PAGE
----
Reader David writes:
- Hey there. This is a question for your blog.
I’ve heard about Delta’s financial troubles, and for the first time heard them mention the “B” word.
Since I really concentrate on accumulating Delta FF miles, I was wondering what would happen to them if they went bankrupt — heaven forbid.
What’s happened historically in other airline bankrupcy situations. Any insight on that?
I wouldn’t worry about your Delta miles. United and
USAirways recently went through Chapter 11 (United is still there) and their miles are still being put to good use.
I have no worries about United miles at all.
USAirways miles are a somewhat different story — they may have to re-enter bankruptcy, and their future as an independent carrier is a bit murkier. Even so, all hope is not lost there, and USAirways is in alot more trouble than Delta.
First, mileage programs themselves are
independently profitable. Airlines sell miles to credit card companies, phone companies, mortgage companies, and make a profit doing so. Even when an airline can’t make money by flying, it can make money selling its miles. So the programs themselves are an attractive asset. And that’s apart from the hugely valuable marketing database that these accounts represent. There’s some chance that even if an airline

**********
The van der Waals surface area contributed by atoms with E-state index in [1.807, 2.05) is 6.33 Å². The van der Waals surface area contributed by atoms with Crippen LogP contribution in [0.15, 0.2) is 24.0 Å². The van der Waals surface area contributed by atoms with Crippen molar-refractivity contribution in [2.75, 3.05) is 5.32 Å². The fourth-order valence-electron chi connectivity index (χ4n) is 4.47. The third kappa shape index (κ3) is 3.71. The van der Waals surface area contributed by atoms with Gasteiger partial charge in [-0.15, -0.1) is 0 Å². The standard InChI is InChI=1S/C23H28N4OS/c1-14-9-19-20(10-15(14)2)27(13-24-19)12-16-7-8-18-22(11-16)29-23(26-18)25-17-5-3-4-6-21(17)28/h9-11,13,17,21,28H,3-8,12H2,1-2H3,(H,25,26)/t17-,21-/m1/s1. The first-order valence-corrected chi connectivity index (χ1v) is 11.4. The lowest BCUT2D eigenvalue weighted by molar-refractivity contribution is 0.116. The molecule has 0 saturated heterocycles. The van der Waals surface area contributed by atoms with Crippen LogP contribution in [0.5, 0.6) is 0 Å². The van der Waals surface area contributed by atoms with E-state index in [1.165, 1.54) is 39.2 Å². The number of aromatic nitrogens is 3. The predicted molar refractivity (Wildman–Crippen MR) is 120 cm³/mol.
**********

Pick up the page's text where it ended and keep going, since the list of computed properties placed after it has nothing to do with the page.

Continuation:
ceased to be in business that their miles would be honored (such as with Pan Am/Delta and TWA/American). This
isn’t 100% assured, of course – the Midway Airlines
bankruptcy left mileage balances stranded.
But Delta just isn’t at a place where it’s necessary to be thinking about such things. They aren’t at risk for liquidation. They just pay their pilots too much.
United has already reduced pilot costs in bankruptcy. If Delta had United’s pilot costs last quarter they would have made money. Bankruptcy is a controlled business strategy under consideration for the airline, not a weigh station on the road to Skymiles extinction.
Bottom line: Don’t sweat it!